Samael ‎– Eternal - Gatefold -LP


Samael wouldn’t abandon the nineties without releasing yet another divisive effort, after their earlier experimentations on the albums Ceremony Of Opposites and Passage. Eternal is the last effort in this experimental triad that transformed the band into one of the most unique musical entities in the world, and it shows them stepping into their future style and sound. Like its two predecessors this album had to deal with a lot of criticism for being again very different, but I can understand how hard it must have been to make a follow-up to the monumental efforts released prior to it.

The band began incorporating keyboard ambiences in 1994 and by 1996 industrial beats were already crawling deep within their music. Eternal pushes the envelope even further and is easily the most electronic sounding album of the three, with a monstrous amount of layered samples and electronic beats showcasing this. The drums take a step back and no longer indulge in double bass beats or cool cymbal strucks, instead they just keep a steady beat most of the time. The music is heavily based on Xy’s synths and programming with little room being given for conventional instruments to breathe. They’re still there but serve as more of a back muscle to the electronic spine that this album has, although the guitars take the front stage on some occasions.

The album starts with a few strong songs that immediately strike your attention; the opener “Year Zero” and its great main riff laden by spacey keyboards, the breakbeat-style “Ailleurs” showcasing their appetite for electronic music or the astral ballad “Toghether” where Vorph uses his clean vocals with a low raspy tone much like on Passage’s “Moonskin”. There’s some good guitar work on both “The Cross” and “Supra Karma”, with the later showing a perfect balance between the conventional instruments and the electronics. But the real standout track here is without a doubt the amazing “Infra Galaxia”, starting very smoothly with a keyboard intro over a sampled beat until it explodes like a supernova and pushes you forward at light speed with Vorph’s soothing voice guiding you along. Some songs are a bit similar as they share the same type of chorus, but the individual arrangements presented by Xy makes them different enough to avoid confusion.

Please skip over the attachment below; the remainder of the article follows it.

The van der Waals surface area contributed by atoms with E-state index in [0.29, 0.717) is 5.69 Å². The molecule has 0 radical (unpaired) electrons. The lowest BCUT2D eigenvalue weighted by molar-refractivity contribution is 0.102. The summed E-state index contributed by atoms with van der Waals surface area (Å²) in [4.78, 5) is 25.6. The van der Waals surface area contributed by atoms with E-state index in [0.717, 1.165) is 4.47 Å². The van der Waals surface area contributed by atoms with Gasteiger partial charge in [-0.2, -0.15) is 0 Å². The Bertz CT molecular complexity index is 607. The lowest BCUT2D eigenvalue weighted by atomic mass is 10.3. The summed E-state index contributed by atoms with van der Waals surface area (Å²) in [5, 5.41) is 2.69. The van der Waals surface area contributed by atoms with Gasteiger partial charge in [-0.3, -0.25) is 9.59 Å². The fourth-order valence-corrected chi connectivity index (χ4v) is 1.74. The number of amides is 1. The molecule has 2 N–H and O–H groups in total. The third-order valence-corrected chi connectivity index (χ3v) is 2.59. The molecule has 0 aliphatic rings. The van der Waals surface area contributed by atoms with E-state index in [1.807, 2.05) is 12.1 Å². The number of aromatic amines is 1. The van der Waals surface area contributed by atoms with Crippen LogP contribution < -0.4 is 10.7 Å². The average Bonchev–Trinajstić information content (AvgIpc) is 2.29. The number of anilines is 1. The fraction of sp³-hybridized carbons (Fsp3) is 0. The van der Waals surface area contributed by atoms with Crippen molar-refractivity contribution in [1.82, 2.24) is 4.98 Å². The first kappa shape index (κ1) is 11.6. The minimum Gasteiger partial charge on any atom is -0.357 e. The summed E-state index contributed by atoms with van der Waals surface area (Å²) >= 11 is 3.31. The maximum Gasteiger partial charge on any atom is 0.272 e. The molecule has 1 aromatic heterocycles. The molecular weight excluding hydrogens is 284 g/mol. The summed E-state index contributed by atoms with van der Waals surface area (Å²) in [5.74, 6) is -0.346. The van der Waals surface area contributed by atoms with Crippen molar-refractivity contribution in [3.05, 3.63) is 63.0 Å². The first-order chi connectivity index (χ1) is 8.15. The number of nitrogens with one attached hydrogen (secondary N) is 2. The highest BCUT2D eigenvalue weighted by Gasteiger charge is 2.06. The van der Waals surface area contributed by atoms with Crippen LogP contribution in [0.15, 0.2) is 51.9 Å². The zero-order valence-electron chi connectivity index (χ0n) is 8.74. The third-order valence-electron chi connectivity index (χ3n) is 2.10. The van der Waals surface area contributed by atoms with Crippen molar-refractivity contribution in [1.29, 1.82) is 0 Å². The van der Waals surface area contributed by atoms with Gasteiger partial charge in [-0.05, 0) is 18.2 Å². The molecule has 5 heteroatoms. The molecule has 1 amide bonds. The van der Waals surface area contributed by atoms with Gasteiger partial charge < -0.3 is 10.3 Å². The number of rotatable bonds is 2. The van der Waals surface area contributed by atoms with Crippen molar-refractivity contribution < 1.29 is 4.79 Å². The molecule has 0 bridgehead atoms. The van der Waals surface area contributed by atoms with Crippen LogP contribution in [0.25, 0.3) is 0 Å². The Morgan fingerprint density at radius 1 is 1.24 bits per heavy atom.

The album features some sort of weird space station hovering above the stars as cover art, a monolithic structure that seems like as a natural presence in the deep corners of space. Some might even see in it a reference to the movie “2001: A Space Odissey”. I find it to be extremely suiting considering the sensations that the music transpires, making you feel many times like you’re floating inside that structure and traveling through the galaxies. Sometimes you can imagine yourself being lost in the deep reaches of the universe while on other parts you can picture yourself beholding the natural wonders of the nebulas, and this is something that makes this album much more enjoyable than it ought to be.

In the end this album is another great piece of work and the last shred of experimentalism undergone by the band, as their future efforts would see them flirting with the material found on this triad of albums and rearranging it in different manners. I don’t mean to imply that this was the last good effort by the band or that they began to release the same album over and over again, but this era of the band paved the basics for their future songwriting style and Eternal was the final piece on an evolutionary path that started five years before.

If you were expecting another Passage I have to warn you that you won’t find it here as this album is again very different from the ones made before, and it may prove to be a bit difficult to digest and comprehend at first listen. You have to let it envelop you with all its textures and different layers until it sinks inside your skin. Do this and very soon you’ll be singing along all the catchy choruses. Eternal is a rather enjoyable album even though it isn’t as strong as its predecessors, showing the band during a very creative stage on their careers and paving the road for future efforts. My guess I that if you like this one you’ll probably enjoy their future discography, but if you find this by any means appalling then my advice is to keep yourself in their early years and avoid everything else. Eternal was a stepping stone in the band’s career so if you like Samael you owe it to yourself to give this a fair shot.